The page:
What is the point of the "null" operator in a BASH script? I understand that it is used as a placeholder following an if command when you have nothing to say, but need a command to allow the program to run properly. But what is the overall use for it? When would you use it? When does it make sense to use it?


8 Answers 8


It's sometimes useful to allow parameter expansions side-effects to occur.

For example, setting a default value

read -p "Enter your name: " name
: ${name:=John Doe}  # if the user entered an empty string
echo "$name"
  • 2
    Could you explain symbol-by-symbol how the second line works?
    – Ruslan
    Commented Nov 15, 2014 at 8:43
  • Read about the : command and parameter expansion in the bash manual. Commented Nov 17, 2014 at 0:51
  • 6
    To outline what @glennjackman is referencing, the second line calls the null command :, and ${name:="John Doe"} will be expanded, causing the assignment to take place because it is read as an argument to :. Without the : the shell will attempt to run "John Doe" as a command, or the value $name if it is already set
    – kjh
    Commented Jul 7, 2016 at 15:39

You can also use it for endless loops:

while : ; do 
   # ....
  • 6
    But perhaps while true is more readable, because (a) it uses less punctuation, and (b) it is more similar to C-derived languages.
    – wchargin
    Commented Nov 15, 2014 at 1:47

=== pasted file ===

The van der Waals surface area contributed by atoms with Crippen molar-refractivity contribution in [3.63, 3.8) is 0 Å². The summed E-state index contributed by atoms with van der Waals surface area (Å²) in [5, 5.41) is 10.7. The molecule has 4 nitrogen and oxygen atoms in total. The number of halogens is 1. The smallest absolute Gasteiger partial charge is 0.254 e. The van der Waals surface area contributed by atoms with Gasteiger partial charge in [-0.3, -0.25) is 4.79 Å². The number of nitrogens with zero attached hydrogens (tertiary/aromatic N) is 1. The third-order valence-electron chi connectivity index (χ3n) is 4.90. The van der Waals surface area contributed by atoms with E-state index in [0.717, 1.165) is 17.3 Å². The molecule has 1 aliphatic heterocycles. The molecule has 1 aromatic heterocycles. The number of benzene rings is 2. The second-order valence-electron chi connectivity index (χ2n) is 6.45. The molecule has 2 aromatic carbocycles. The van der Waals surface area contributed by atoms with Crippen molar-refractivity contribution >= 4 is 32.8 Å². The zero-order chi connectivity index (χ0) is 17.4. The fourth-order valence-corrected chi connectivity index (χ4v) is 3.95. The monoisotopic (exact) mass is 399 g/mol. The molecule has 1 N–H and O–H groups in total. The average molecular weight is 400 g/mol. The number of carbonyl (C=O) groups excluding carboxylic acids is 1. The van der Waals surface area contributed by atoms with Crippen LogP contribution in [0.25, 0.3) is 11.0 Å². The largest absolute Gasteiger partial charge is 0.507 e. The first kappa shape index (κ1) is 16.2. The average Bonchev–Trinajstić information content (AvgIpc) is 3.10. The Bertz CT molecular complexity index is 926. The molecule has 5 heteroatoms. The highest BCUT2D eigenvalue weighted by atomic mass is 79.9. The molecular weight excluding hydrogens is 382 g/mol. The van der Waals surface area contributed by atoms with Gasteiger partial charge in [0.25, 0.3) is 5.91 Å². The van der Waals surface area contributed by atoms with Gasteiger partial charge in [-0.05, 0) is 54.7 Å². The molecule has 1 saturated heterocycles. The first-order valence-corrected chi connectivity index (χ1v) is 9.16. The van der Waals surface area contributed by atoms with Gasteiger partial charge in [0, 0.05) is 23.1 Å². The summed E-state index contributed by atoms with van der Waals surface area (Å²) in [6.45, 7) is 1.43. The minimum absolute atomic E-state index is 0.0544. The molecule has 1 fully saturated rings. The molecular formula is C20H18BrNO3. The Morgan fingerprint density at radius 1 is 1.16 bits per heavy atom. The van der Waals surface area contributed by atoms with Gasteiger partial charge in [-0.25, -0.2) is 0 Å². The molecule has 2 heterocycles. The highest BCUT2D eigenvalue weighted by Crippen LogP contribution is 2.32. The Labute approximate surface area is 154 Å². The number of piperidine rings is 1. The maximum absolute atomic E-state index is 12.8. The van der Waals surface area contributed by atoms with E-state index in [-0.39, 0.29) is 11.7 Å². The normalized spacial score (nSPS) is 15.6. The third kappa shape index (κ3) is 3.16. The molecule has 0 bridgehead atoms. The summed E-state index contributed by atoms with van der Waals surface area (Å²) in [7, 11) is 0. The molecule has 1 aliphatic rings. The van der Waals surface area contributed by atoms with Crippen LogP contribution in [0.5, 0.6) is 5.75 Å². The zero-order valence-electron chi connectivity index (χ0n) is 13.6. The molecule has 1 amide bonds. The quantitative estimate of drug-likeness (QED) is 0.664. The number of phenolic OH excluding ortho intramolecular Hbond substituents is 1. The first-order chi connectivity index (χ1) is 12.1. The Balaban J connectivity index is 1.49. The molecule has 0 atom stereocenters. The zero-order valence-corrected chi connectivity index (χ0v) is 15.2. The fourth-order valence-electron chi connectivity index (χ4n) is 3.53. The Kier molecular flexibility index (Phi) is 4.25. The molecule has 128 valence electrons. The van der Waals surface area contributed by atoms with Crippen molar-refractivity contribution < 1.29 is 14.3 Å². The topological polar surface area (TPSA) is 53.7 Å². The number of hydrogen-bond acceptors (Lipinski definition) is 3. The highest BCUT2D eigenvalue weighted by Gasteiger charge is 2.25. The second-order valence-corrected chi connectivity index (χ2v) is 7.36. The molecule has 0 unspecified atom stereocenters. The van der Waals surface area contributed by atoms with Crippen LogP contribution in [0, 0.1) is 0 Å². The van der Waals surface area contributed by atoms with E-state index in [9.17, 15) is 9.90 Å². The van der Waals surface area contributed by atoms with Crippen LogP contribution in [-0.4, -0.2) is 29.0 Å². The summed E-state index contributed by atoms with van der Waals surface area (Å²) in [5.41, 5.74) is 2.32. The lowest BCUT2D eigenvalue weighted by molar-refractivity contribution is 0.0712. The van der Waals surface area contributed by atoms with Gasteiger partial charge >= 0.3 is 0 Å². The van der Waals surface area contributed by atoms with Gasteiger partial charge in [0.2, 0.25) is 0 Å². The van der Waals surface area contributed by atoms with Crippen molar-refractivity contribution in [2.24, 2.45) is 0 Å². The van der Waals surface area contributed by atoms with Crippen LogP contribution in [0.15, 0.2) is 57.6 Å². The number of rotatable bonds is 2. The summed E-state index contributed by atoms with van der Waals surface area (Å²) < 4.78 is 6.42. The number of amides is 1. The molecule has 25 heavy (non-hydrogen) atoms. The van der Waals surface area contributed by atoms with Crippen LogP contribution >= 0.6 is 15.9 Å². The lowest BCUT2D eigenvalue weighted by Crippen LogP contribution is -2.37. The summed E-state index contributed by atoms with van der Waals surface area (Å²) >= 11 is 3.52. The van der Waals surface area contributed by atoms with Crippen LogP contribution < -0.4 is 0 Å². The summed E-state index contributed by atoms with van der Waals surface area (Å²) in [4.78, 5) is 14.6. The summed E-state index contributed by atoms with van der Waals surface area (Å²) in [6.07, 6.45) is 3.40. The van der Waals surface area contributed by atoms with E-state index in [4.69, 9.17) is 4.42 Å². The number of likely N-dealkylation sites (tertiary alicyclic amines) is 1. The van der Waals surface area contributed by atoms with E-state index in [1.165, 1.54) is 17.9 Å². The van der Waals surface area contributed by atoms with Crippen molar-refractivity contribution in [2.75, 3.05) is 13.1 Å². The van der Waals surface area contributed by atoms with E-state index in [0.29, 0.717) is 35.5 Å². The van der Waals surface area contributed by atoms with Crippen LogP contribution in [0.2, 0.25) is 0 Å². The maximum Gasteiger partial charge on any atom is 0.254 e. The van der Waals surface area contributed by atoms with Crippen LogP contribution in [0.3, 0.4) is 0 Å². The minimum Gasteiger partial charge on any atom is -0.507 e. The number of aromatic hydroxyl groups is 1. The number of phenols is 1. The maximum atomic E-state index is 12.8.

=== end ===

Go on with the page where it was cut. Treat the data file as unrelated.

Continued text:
You can use it to create a file without running a program::

: > /path/to/file

This is infinitesimally faster than touch /path/to/file (since it doesn't require running the touch program) and may be marginally more portable than just plain

> /path/to/file

which seems to work on many systems.  Similarly, it can be used to check whether you have write access to a file:

if { : >> /path/to/file;} 2> /dev/null
    echo "writeable"
    echo "write permission denied"

although this, also, can generally be done without the :.  Caveats:

  • This doesn’t check whether the file already exists.  If it doesn’t, this will create the file if it has permission to do so.
  • If the file doesn’t exist, and your script doesn’t have permission to create it, this will report “write permission denied”.

(See the linked question for reasons why this is more reliable than if [ -w /path/to/file ].)


Way back, in Unix V6 and Thompson Shell, the : was actually used as part of the goto statement. According to the manual, it originally appeared in version 3 of Unix: